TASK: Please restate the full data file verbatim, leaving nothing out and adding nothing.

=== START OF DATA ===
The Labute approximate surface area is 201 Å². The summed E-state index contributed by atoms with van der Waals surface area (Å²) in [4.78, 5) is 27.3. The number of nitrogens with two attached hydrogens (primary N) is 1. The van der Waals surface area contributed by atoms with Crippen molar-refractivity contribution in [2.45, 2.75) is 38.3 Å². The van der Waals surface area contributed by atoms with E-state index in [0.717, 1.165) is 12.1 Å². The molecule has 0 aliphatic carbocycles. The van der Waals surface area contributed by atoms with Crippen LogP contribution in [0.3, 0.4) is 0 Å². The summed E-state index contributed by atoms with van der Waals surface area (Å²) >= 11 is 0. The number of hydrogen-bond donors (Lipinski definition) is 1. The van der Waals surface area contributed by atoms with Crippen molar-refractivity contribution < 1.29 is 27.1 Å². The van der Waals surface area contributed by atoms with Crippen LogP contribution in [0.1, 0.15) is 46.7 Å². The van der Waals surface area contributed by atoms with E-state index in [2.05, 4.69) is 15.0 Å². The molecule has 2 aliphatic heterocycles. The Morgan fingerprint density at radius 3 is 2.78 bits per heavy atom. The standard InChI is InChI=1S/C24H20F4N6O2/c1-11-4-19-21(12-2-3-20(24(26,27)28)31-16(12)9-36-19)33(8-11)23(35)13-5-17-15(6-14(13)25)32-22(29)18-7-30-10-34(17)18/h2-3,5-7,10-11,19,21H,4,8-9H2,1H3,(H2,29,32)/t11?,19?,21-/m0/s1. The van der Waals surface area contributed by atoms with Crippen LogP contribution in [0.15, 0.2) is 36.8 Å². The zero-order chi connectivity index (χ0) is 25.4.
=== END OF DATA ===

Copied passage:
The Labute approximate surface area is 201 Å². The summed E-state index contributed by atoms with van der Waals surface area (Å²) in [4.78, 5) is 27.3. The number of nitrogens with two attached hydrogens (primary N) is 1. The van der Waals surface area contributed by atoms with Crippen molar-refractivity contribution in [2.45, 2.75) is 38.3 Å². The van der Waals surface area contributed by atoms with E-state index in [0.717, 1.165) is 12.1 Å². The molecule has 0 aliphatic carbocycles. The van der Waals surface area contributed by atoms with Crippen LogP contribution in [0.3, 0.4) is 0 Å². The summed E-state index contributed by atoms with van der Waals surface area (Å²) >= 11 is 0. The number of hydrogen-bond donors (Lipinski definition) is 1. The van der Waals surface area contributed by atoms with Crippen molar-refractivity contribution < 1.29 is 27.1 Å². The van der Waals surface area contributed by atoms with Crippen LogP contribution in [0.1, 0.15) is 46.7 Å². The van der Waals surface area contributed by atoms with E-state index in [2.05, 4.69) is 15.0 Å². The molecule has 2 aliphatic heterocycles. The Morgan fingerprint density at radius 3 is 2.78 bits per heavy atom. The standard InChI is InChI=1S/C24H20F4N6O2/c1-11-4-19-21(12-2-3-20(24(26,27)28)31-16(12)9-36-19)33(8-11)23(35)13-5-17-15(6-14(13)25)32-22(29)18-7-30-10-34(17)18/h2-3,5-7,10-11,19,21H,4,8-9H2,1H3,(H2,29,32)/t11?,19?,21-/m0/s1. The van der Waals surface area contributed by atoms with Crippen LogP contribution in [0.15, 0.2) is 36.8 Å². The zero-order chi connectivity index (χ0) is 25.4.